Wednesday, January 31, 2024

Forest of Jumbled Thoughts Prompting

Luminous tree by railroad tracks and a dirty pond

A short note on LLMs and speech

The linguistic capacities of large language models (LLMs), such as ChatGPT, is remarkable. However, we should remember that it is also NOT characteristically human. Well, of course, not; it’s a computer. But that’s not what I have in mind.

What I’m thinking is that human language is, first of all, speech, and speech is interactive. Speech is interactive. LLMs are, at best, weakly interactive, though one can “converse” with them in short strings.

It is rare for a person to deliver a long string of spoken words. What do I mean by long? I don’t know. But I’m guessing that if we examined a large corpus of spoken language gathered in natural settings that we’d find relatively few utterances over 100 words long, or even 50 words long. Storytellers will deliver long stretches of uninterrupted speech, but they work at it. It’s not something that comes ‘naturally’ in the course of speaking with others. Learning to do it requires System 2 thinking, though the actual oral delivery of a story is likely to be confined to System 1.

Humans do produce long strings of words, but that’s most likely during writing. And writing is not “natural,” One must deliberately learn the writing system in a way that’s quite different from acquiring a first language, and then one must learn to produce texts that are both relatively long, over 500 or 1000 words, and coherent. Thus the fact that LLMs can produce 200, 300, 500 or more words at a stretch is quite unusual. And this is all done in some approximation to System 1 mode.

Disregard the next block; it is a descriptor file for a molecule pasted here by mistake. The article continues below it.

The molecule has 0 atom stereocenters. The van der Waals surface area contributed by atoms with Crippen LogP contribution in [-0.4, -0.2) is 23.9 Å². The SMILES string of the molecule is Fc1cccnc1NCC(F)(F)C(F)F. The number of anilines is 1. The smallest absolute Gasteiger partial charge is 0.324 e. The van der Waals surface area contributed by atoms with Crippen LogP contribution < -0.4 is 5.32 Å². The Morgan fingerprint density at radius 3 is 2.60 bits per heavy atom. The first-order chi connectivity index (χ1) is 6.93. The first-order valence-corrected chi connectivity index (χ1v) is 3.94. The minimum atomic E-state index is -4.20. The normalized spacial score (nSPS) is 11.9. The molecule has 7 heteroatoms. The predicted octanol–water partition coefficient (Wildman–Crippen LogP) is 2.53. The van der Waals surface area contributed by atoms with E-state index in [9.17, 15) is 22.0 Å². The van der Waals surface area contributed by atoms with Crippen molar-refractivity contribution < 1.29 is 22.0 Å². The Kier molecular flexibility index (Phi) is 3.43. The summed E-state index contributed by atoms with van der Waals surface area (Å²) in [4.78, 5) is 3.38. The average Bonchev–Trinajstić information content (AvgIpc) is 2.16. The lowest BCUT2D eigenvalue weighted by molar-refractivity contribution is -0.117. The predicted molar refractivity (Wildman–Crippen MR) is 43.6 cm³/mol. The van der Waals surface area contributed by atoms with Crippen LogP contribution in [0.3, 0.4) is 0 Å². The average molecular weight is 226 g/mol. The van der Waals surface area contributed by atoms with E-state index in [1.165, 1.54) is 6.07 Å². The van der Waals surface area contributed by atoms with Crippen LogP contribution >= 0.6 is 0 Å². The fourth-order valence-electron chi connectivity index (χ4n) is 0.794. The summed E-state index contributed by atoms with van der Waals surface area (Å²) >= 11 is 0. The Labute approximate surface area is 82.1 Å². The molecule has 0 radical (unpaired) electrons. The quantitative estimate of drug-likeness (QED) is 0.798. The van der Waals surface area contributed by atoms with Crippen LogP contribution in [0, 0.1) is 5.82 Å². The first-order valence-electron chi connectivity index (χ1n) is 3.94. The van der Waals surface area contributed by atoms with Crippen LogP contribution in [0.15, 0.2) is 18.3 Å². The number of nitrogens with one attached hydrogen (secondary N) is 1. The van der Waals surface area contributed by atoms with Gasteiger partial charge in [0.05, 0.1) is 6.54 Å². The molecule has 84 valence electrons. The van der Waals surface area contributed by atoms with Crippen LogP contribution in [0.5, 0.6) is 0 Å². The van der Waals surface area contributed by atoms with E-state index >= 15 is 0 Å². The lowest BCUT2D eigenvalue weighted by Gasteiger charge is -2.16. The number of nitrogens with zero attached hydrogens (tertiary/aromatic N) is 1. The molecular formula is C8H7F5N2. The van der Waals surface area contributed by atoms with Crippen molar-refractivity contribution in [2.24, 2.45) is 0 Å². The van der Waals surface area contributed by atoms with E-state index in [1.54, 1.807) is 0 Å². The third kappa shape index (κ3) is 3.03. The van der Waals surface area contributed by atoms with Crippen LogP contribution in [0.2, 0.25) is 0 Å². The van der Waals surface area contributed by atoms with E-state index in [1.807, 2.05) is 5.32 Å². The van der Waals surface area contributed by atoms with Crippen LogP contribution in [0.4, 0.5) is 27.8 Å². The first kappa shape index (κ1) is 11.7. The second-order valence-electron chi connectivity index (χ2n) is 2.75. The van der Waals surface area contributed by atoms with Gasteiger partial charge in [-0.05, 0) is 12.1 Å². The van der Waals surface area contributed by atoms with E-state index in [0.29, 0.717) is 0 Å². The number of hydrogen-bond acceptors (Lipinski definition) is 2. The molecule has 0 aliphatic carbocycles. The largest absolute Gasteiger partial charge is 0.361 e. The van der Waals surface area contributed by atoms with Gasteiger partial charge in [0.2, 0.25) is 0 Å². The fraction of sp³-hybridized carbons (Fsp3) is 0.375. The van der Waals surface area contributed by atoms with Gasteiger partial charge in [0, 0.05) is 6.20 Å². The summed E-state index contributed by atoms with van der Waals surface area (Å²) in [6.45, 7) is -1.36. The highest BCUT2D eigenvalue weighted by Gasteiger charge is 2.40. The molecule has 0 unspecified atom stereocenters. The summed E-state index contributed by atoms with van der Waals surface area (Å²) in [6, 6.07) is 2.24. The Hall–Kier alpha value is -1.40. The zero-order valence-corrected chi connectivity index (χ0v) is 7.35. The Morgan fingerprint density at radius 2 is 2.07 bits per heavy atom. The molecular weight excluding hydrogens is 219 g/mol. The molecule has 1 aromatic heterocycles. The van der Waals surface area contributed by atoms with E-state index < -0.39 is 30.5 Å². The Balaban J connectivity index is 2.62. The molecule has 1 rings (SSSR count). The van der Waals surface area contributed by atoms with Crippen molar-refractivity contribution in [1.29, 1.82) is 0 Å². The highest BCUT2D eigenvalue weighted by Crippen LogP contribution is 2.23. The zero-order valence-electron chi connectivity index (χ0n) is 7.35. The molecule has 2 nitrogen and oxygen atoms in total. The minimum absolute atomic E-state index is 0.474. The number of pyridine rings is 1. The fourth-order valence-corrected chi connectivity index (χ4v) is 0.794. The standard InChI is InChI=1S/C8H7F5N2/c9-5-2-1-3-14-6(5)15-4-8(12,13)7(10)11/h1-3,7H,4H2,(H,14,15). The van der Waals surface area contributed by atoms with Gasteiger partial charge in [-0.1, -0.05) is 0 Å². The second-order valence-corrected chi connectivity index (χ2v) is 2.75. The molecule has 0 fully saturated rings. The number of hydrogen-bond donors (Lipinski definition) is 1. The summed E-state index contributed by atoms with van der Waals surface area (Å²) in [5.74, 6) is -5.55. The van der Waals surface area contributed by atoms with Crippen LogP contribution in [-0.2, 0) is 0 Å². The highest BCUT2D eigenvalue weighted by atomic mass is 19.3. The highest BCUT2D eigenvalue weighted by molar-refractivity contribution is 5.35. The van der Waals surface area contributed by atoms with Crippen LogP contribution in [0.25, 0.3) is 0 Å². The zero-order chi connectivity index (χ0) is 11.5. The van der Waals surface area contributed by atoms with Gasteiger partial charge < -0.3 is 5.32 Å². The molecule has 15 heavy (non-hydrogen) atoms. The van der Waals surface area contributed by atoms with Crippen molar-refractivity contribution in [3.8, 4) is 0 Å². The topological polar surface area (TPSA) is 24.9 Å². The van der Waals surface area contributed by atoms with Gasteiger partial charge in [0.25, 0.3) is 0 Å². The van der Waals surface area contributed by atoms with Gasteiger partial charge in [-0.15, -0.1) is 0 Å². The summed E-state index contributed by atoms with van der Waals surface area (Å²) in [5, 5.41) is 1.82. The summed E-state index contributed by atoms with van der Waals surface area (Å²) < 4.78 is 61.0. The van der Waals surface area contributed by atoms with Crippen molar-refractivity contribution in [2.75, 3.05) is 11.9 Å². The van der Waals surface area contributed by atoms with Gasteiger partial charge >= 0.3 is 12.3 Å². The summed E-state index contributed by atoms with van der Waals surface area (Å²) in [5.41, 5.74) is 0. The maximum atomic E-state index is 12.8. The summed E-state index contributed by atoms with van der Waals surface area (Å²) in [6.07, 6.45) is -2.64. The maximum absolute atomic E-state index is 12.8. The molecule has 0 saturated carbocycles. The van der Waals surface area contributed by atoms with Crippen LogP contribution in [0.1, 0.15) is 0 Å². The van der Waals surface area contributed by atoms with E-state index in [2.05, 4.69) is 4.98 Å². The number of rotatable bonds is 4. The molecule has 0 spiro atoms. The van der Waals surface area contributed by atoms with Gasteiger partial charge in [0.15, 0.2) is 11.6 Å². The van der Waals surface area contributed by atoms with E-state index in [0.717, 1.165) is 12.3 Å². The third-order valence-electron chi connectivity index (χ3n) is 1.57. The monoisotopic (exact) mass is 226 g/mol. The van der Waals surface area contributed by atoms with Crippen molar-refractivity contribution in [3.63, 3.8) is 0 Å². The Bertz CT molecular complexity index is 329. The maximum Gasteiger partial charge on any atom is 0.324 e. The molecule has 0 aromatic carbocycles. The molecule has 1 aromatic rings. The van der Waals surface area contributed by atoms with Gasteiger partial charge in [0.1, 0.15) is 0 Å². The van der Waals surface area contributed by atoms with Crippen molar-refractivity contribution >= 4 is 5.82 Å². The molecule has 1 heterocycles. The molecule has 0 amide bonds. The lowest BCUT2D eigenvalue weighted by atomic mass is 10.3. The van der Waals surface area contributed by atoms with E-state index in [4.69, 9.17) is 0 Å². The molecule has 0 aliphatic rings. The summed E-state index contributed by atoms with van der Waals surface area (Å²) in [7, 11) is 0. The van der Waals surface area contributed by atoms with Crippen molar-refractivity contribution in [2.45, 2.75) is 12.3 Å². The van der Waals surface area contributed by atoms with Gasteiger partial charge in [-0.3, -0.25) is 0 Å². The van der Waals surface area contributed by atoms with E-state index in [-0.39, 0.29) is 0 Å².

Tuesday, January 30, 2024

Multi-cellular life is 1.6 billion years old

The Primal Scene of Artificial Intelligence

 I've grabbed this from Cosma Shalizi:

Herbert Simon recalls running Logic Theorist for the first time:

Al [Newell] and I wrote out the rules for the components of the program (subroutines) in English on index cards, and also made up cards for the contents of the memories (the axioms of logic). At the GSIA [= Graduate School of Industrial Administration] building on a dark winter evening in January 1956, we assembled my wife and three children together with some graduate students. To each member of the group, we gave one of the cards, so that each person became, in effect, a component of the LT computer program --- a subroutine that performed some special function, or a component of its memory. It was the task of each participant to execute his or her subroutine, or to provide the contents of his or her memory, whenever called by the routine at the next level above that was then in control.